Q&A with All Star Health: How often should I work out a muscle group for growth?
Q: “Given that I’m an ectomorph, how many times per week should I work a particular muscle group for growth?”
A: Regardless if you’re an ectomorph, mesomorph, or endomorph, the workout program for muscle growth will be pretty close to the same thing. Think about it, what makes a mesomorph different from an ectomorph? Mesomorphs are able to put on muscle faster and easier than ectomorphs, but if our goal is to maximize muscle growth for either class, they should both be doing the same workouts but at their respective level. The only difference is that the mesomorph will be able to gain muscle faster than the ectomorph, the point being that they are both gaining muscle as fast as humanly possible given their own genetic potential.
Regardless of body type, I’d recommend the well-researched 5 sets by 5 reps protocol at 70-85% of your one rep max for 3 days a week, which has been shown to significantly increase strength, size, and muscle density as well as neuro-muscular efficiency in all body types. Perform compound exercises like the bench press, squat, deadlift, dips, and pull ups first and build up your strength before going into more advanced bodybuilding exercises. Trust me, you can build a lean, impressive physique with just those exercises alone, and they should always be at the core of your programs if you’re looking to maximize both muscle size and strength.
Let me further break it down for you. Say you want to grow your biceps, forearms, and upper/middle back. I’d recommend lifting 3-4 days a week, doing 5 sets of 5 reps and concentrating on the deadlift, pull up variations (narrow chin, wide chin, narrow pull up, wide pull up, neutral grip, with towels, etc.) and bench press. If you’re looking to grow your triceps, shoulders, and chest, I’d do the same protocol as above except with the bench press, dips, and squats. If you’re looking to grow your legs, calves, and glutes, I’d focus on the deadlift, squat, lunge, and calve raise, but don’t deadlift and squat in the same workout, so alternate between the two.
Just as important as lifting is nutrition, make sure you eat sufficient calories to enable your muscles to grow. I’d recommend eating an extra meal or two each day, and make sure your pre and post workout nutrition are on lock, meaning a big meal 2 hours beforehand and a huge meal after your workout. This will ensure you have enough calories when your body needs them most (growth time).
Great snacks for building muscle:
- Almonds: Great source of monounsaturated fats, protein, and fiber. Lean muscle building powerhouse.
- Salmon: Salmon provides omega-3 fats as well as a highly bio-available source of protein.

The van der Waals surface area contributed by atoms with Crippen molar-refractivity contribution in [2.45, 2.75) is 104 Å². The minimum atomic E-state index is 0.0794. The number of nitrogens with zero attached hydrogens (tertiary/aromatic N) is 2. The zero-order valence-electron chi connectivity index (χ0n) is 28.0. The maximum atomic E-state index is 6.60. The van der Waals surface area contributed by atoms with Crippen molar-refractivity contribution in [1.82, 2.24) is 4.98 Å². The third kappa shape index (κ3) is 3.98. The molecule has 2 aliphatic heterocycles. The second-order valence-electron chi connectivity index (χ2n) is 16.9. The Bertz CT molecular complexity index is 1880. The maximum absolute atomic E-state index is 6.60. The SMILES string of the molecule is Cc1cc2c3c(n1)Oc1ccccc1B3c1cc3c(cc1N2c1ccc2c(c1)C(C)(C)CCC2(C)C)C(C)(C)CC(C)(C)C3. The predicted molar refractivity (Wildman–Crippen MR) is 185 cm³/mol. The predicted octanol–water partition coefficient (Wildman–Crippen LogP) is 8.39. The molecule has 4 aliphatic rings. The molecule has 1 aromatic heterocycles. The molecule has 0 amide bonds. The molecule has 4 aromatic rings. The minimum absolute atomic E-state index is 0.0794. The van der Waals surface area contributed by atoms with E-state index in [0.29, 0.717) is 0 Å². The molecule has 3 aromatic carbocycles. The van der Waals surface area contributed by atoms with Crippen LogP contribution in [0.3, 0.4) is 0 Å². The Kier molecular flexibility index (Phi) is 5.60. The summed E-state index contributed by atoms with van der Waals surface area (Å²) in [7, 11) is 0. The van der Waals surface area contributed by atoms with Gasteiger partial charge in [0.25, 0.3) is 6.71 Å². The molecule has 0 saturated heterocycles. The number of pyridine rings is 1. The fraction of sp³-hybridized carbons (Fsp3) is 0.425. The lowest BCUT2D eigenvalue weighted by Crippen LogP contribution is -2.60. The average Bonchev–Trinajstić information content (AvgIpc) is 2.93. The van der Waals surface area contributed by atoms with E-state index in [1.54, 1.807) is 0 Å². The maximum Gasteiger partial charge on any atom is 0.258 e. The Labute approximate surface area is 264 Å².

- Avocados: Provides a ton of healthy fats and fiber, plus protein. Mmm, nature’s butter.
- Raspberries: Delicious, healthy, high in fiber, antioxidants, and phytonutrients.
- Vegetables: Green, leafy veggies provide muscle building micronutrients as well as keep you satiated and minimize fat gain while trying to bulk up. Plus, they clear up your skin and keep you healthy.
- Black Beans: Great source of fiber, protein, and slow-digesting carbs.
- Brown Rice: Great source of glycogen replenishing carbohydrates that won’t increase your gut size.
- Chicken Breasts: These things are King. Eat chicken breasts as often as you can. For the price, there’s simply nothing better.
- Beef Jerky: Expensive, but tastes good and the sodium content is actually good for active athletes hitting the gym every day.
- String Cheese: Easy on the go snack that is high in protein and a healthy mix of fats.
Best supplements for gaining muscle and minimizing fat gain:
- Whey protein: Whey protein pre or post workout as well as first thing in the morning should stand at the core of your supplemental protocol. If you’re not familiar with the benefits of whey protein, read more here.
- Mass gainer: If you have trouble eating enough calories or simply can’t gain weight, then pick up a mass gainer from All Star Health and take a full serving with 32 oz. of whole milk post workout. Guaranteed you won’t have trouble gaining weight anymore.
- Creatine: Along with whey protein, creatine is one of those supplements that if you aren’t using, you’re truly missing out. Huge host of muscle building benefits including increased muscle cell volume, increased muscle nitrogen uptake capacity, increased ATP (cellular energy) production, increased muscular water retention resulting in rounder muscle bellies, and decreased lactic acid production. Geez, what else could you ask for in a supplement?
- Glutamine: A great supplement for increased post-workout recovery. Glutamine is the most abundant amino acid found in muscle cells and is unique in it’s ability to easily cross the blood-brain barrier.
- Vitamin D3: Vitamin D3 supports healthy testosterone levels, bolsters the immune system and offers a host of other benefits that make-up a list too long to mention here.
- ZMA: Provides minerals that support elevated testosterone levels in male athletes.
- Tribulus: A popular herbal testosterone support supplement, used primarily by bodybuilders looking for more vascularity, bigger pumps and an overall increased intensity in the gym.